Under the new rules, all VAT reporting can be completed with a single VAT return to just one member state’s tax authority. Sellers will still charge the customer country’s VAT but they will just have to report this to any one state’s tax authority—these authorities will then handle forwarding VAT payments on to the necessary member states of consumption (i.e. other states in which the company has sold its goods).
You can still choose to register for VAT in each member state—but if you don’t have to then it makes no sense to unnecessarily incur this extra paperwork.
Low-value Goods Into The EU Will Also Be Subject To VAT
Currently, goods with a value below EUR22 are exempt from VAT when it’s imported into the EU. This exemption has led to an increase in fraudulent transactions with the boom of e-commerce. EU tax administrations have lost a significant amount of VAT revenue due to unfair practices. To put a stop to this, the EU is removing this VAT exemption at importation.
All commercial goods imported into the EU will become subject to VAT once the new rules are in effect. From July 1st 2021 onwards, any goods that you import will be subject to VAT unless you have decided to use the Import One-Stop-Shop (IOSS).
It’s essentially a new scheme that helps organisations report the sales of low-value goods that they imported from outside the EU. It allows importers to immediately charge VAT at the point-of-sale (POS), meaning the customer picks up the bill, and they then declare this via monthly IOSS returns.
If you operate in an EU member state then simply sign up by contacting your local tax authority. If you’re located outside the EU, however, then you’ll need to register in the member state where your intermediary is based.
Online Marketplaces Will Become Responsible for Charging and Collecting VAT on Behalf of Sellers in Specific Scenarios
If you meet either of the following two requirements, keep on reading:
- You’re a non-EU business that ships within the EU and/or directly imports low-value goods from non-EU countries to customers within the EU;
- You’re an EU business that imports low-value goods from non-EU states (aka third countries) and sells them directly to EU-based customers.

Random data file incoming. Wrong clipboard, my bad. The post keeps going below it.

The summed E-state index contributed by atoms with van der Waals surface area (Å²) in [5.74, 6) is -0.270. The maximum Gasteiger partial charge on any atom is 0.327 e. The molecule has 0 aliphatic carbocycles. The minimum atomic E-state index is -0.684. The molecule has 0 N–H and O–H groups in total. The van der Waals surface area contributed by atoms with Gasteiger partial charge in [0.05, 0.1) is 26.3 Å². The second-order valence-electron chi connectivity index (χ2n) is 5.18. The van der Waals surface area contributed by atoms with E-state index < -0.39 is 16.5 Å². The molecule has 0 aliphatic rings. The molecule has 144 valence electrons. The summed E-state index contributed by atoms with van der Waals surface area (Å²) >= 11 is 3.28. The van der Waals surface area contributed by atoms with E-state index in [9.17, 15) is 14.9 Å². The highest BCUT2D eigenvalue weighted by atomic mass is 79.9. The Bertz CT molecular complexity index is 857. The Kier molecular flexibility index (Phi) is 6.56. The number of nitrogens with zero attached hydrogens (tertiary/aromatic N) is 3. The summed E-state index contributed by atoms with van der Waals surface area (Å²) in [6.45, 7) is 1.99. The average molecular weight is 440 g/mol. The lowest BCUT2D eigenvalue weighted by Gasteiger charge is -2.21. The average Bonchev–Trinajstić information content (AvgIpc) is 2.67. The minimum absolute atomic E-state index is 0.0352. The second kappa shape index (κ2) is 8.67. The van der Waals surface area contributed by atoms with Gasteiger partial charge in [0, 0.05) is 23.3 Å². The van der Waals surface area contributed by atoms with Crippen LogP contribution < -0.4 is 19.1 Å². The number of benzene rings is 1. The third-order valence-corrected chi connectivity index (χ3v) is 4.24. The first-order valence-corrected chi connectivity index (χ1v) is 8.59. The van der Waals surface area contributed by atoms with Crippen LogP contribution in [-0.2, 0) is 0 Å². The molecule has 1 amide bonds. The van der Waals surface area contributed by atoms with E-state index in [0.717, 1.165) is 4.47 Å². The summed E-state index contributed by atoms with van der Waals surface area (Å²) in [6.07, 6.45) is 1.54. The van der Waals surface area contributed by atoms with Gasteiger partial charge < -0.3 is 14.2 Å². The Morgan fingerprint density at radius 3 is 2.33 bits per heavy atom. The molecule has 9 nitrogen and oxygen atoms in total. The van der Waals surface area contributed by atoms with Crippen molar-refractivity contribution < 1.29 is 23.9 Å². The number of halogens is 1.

First, your platforms may now be considered suppliers if they are deemed to have facilitated the sale (i.e. they brought you in contact with your customers). By being deemed a supplier, they will therefore have to also charge and report VAT.
However, they will only be deemed suppliers if:
- Goods located outside the EU, and valued under €150, are imported and shipped directly to EU-based consumers;
- Goods located within the EU but sold by a non-EU seller (regardless of their value) are sold from within the EU to customers also located in the EU.
If either of these conditions is met then the platform has to charge VAT from its customers and report this to the authorities. The actual seller cannot themselves charge customers VAT (as the platform is now deemed to be the supplier).
You therefore need to:
- Clearly demarcate sales made from your own channels (i.e. your website) and those made through online marketplace platforms;
- Understand—and put into place—any necessary changes when it comes to your transactions’ mapping, internal IT system, and the invoices and contracts that you produce.
- Make sure you contact the marketplaces you sell goods on since they may be considered your deemed supplier for VAT purposes.
We hope you enjoyed this article, intended to help improve our client’s profitability. It reflects the care SwiftERM offer. If you haven’t already done so, then please enjoy a FREE month’s trial of our predictive personalisation software on your site, and let us know what you think. Here
Other articles of interest below:
(Index to all articles here)